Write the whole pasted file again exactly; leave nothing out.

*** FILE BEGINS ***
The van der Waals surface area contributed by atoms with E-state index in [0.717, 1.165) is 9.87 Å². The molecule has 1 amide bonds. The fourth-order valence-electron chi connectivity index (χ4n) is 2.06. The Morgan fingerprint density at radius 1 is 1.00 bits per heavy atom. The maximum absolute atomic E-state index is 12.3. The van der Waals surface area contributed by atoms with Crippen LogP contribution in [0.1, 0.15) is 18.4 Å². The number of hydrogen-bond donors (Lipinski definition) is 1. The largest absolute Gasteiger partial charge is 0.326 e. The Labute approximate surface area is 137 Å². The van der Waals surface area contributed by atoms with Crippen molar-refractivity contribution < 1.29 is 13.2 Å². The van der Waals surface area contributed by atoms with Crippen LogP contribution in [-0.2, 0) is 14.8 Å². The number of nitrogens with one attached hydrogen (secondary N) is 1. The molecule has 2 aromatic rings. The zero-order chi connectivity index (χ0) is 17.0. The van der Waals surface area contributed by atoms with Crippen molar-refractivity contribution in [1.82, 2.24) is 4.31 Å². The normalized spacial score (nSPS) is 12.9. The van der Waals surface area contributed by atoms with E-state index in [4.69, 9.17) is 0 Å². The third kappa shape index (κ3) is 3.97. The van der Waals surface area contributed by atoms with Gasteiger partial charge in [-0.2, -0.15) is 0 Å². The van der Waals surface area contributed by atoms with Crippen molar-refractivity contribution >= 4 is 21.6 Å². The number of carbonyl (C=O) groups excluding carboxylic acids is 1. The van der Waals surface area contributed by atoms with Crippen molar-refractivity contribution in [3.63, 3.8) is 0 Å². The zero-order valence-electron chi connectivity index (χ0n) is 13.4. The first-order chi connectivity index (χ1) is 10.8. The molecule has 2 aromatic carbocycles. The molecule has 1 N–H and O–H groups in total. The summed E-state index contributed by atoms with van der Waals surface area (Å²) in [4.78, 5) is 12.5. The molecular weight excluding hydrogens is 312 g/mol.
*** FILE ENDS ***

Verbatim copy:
The van der Waals surface area contributed by atoms with E-state index in [0.717, 1.165) is 9.87 Å². The molecule has 1 amide bonds. The fourth-order valence-electron chi connectivity index (χ4n) is 2.06. The Morgan fingerprint density at radius 1 is 1.00 bits per heavy atom. The maximum absolute atomic E-state index is 12.3. The van der Waals surface area contributed by atoms with Crippen LogP contribution in [0.1, 0.15) is 18.4 Å². The number of hydrogen-bond donors (Lipinski definition) is 1. The largest absolute Gasteiger partial charge is 0.326 e. The Labute approximate surface area is 137 Å². The van der Waals surface area contributed by atoms with Crippen molar-refractivity contribution < 1.29 is 13.2 Å². The van der Waals surface area contributed by atoms with Crippen LogP contribution in [-0.2, 0) is 14.8 Å². The number of nitrogens with one attached hydrogen (secondary N) is 1. The molecule has 2 aromatic rings. The zero-order chi connectivity index (χ0) is 17.0. The van der Waals surface area contributed by atoms with Crippen molar-refractivity contribution in [1.82, 2.24) is 4.31 Å². The normalized spacial score (nSPS) is 12.9. The van der Waals surface area contributed by atoms with E-state index in [4.69, 9.17) is 0 Å². The third kappa shape index (κ3) is 3.97. The van der Waals surface area contributed by atoms with Gasteiger partial charge in [-0.2, -0.15) is 0 Å². The van der Waals surface area contributed by atoms with Crippen molar-refractivity contribution >= 4 is 21.6 Å². The number of carbonyl (C=O) groups excluding carboxylic acids is 1. The van der Waals surface area contributed by atoms with Crippen molar-refractivity contribution in [3.63, 3.8) is 0 Å². The zero-order valence-electron chi connectivity index (χ0n) is 13.4. The first-order chi connectivity index (χ1) is 10.8. The molecule has 2 aromatic carbocycles. The molecule has 1 N–H and O–H groups in total. The summed E-state index contributed by atoms with van der Waals surface area (Å²) in [4.78, 5) is 12.5. The molecular weight excluding hydrogens is 312 g/mol.